A Mind at Work: We are Our Questions

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Mercedes Vilanova, Frederic Chordá
Dresden University Press, 2003 - Computers and civilization - 253 pages
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Page 12 - Cohesion occurs where the INTERPRETATION of some element in the discourse is dependent on that of another. The one presupposes the other, in the sense that it cannot be effectively decoded except by recourse to it.
Page 159 - In from three to eight years we will have a machine with the general intelligence of an average human being. I mean a machine that will be able to read Shakespeare, grease a car, play office politics, tell a joke, have a fight. At that point the machine will begin to educate itself with fantastic speed. In a few months it will be at genius level and a few months after that its powers will be incalculable...
Page 85 - To say, therefore, that thought cannot happen in an instant, but requires a time, is but another way of saying that every thought must be interpreted in another, or that all thought is in signs.
Page 178 - The painter who draws by practice and judgment of the eye without the use of reason is like the mirror that reproduces within itself all the objects which are set opposite to it without knowledge of the same.
Page 162 - No problem can be solved from the same consciousness that created it.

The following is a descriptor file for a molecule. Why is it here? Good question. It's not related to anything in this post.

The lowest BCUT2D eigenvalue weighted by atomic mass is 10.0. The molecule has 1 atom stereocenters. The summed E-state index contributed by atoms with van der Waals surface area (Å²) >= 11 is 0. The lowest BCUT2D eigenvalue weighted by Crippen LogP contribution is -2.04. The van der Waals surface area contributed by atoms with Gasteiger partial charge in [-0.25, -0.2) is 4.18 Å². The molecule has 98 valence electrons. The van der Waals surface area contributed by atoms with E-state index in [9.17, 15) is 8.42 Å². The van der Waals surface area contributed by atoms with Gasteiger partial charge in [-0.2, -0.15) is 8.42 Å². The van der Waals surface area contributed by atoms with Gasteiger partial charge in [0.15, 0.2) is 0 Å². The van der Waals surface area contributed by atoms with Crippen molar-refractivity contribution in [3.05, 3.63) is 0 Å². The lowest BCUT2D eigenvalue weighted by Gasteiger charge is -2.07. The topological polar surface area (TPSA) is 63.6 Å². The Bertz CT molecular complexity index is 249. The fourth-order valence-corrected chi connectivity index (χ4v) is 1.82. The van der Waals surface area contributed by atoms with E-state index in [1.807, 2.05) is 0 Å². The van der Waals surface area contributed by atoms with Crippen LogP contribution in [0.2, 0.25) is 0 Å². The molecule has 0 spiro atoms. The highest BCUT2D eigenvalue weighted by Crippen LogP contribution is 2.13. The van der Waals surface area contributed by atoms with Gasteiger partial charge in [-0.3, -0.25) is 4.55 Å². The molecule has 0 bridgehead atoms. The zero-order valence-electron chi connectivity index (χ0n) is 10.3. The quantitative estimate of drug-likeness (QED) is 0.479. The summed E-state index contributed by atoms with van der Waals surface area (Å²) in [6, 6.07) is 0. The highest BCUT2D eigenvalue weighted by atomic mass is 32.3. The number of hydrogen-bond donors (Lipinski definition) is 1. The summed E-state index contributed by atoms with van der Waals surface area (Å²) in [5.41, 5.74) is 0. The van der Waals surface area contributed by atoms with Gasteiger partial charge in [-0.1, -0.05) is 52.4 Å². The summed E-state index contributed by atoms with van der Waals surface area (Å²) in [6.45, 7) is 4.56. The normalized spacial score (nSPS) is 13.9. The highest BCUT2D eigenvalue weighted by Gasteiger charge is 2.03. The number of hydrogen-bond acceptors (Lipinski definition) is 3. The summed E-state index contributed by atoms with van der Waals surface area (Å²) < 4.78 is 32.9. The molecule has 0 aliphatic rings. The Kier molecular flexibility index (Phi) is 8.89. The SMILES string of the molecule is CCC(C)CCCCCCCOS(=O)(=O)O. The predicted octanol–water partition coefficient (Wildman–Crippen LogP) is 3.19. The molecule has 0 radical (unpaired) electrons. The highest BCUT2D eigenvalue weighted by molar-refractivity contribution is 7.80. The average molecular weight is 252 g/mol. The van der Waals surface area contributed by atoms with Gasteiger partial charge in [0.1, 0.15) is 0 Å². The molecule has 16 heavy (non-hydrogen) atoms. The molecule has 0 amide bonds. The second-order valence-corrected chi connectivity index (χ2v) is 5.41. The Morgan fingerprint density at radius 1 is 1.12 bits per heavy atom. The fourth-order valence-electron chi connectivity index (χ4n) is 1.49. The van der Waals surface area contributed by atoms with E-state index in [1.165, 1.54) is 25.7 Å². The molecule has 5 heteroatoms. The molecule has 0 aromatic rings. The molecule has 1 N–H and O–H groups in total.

Page 97 - saying to himself," that is, is saying to that other self that is just coming into life in the flow of time. When one reasons, it is that critical self that one is trying to persuade; and all thought whatsoever is a sign, and is mostly of the nature of language. The second thing to remember is that the man's circle of society (however widely or narrowly this phrase may be...
Page 97 - A person is not absolutely an individual. His thoughts are what he is "saying to himself," that is, is saying to that other self that is just coming into life in the flow of time. When one reasons, it is that critical self that one is trying to persuade; and all thought whatsoever is a sign, and is mostly of the nature of language.
Page 85 - A man denotes whatever is the object of his attention at the moment; he connotes whatever he knows or feels of this object, and is the incarnation of this form or intelligible species; his interpretant is the future memory of this cognition, his future self, or another person he addresses, or a sentence he writes, or a child he gets.
Page 126 - Caminante, no hay camino. Se hace camino al andar," ("Traveler, there is no path. Paths are made by walking," Antonio Machado, the famous Andaluz poet).
Page 97 - There is a miserable material and barbarian notion according to which a man cannot be in two places at once; as though he were a thing!

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